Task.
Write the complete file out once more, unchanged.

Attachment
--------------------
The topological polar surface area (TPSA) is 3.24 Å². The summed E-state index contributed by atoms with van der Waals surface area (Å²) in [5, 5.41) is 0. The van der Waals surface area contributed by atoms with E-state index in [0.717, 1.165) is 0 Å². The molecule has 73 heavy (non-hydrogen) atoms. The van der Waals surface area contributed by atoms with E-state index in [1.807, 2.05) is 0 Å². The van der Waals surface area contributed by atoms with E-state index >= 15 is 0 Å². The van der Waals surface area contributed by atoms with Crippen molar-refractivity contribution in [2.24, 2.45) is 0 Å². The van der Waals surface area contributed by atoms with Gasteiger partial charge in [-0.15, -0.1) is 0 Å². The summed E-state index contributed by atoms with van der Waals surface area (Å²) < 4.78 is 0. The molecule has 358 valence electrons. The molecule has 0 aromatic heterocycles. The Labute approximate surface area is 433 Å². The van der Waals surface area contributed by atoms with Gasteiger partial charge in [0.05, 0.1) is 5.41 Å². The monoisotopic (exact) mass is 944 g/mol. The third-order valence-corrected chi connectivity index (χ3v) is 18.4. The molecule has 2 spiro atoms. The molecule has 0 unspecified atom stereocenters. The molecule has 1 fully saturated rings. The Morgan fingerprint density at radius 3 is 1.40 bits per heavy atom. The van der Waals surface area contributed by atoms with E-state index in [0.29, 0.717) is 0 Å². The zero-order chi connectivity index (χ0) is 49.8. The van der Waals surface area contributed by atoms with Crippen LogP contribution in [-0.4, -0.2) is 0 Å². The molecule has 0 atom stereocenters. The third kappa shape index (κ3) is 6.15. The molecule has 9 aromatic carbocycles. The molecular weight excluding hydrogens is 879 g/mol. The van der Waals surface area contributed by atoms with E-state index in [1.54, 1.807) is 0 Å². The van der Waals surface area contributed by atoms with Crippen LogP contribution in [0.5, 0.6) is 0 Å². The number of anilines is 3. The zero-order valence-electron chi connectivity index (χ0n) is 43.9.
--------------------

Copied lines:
The topological polar surface area (TPSA) is 3.24 Å². The summed E-state index contributed by atoms with van der Waals surface area (Å²) in [5, 5.41) is 0. The van der Waals surface area contributed by atoms with E-state index in [0.717, 1.165) is 0 Å². The molecule has 73 heavy (non-hydrogen) atoms. The van der Waals surface area contributed by atoms with E-state index in [1.807, 2.05) is 0 Å². The van der Waals surface area contributed by atoms with E-state index >= 15 is 0 Å². The van der Waals surface area contributed by atoms with Crippen molar-refractivity contribution in [2.24, 2.45) is 0 Å². The van der Waals surface area contributed by atoms with Gasteiger partial charge in [-0.15, -0.1) is 0 Å². The summed E-state index contributed by atoms with van der Waals surface area (Å²) < 4.78 is 0. The molecule has 358 valence electrons. The molecule has 0 aromatic heterocycles. The Labute approximate surface area is 433 Å². The van der Waals surface area contributed by atoms with Gasteiger partial charge in [0.05, 0.1) is 5.41 Å². The monoisotopic (exact) mass is 944 g/mol. The third-order valence-corrected chi connectivity index (χ3v) is 18.4. The molecule has 2 spiro atoms. The molecule has 0 unspecified atom stereocenters. The molecule has 1 fully saturated rings. The Morgan fingerprint density at radius 3 is 1.40 bits per heavy atom. The van der Waals surface area contributed by atoms with E-state index in [0.29, 0.717) is 0 Å². The zero-order chi connectivity index (χ0) is 49.8. The van der Waals surface area contributed by atoms with Crippen LogP contribution in [-0.4, -0.2) is 0 Å². The molecule has 0 atom stereocenters. The third kappa shape index (κ3) is 6.15. The molecule has 9 aromatic carbocycles. The molecular weight excluding hydrogens is 879 g/mol. The van der Waals surface area contributed by atoms with E-state index in [1.54, 1.807) is 0 Å². The van der Waals surface area contributed by atoms with Crippen LogP contribution in [0.5, 0.6) is 0 Å². The number of anilines is 3. The zero-order valence-electron chi connectivity index (χ0n) is 43.9.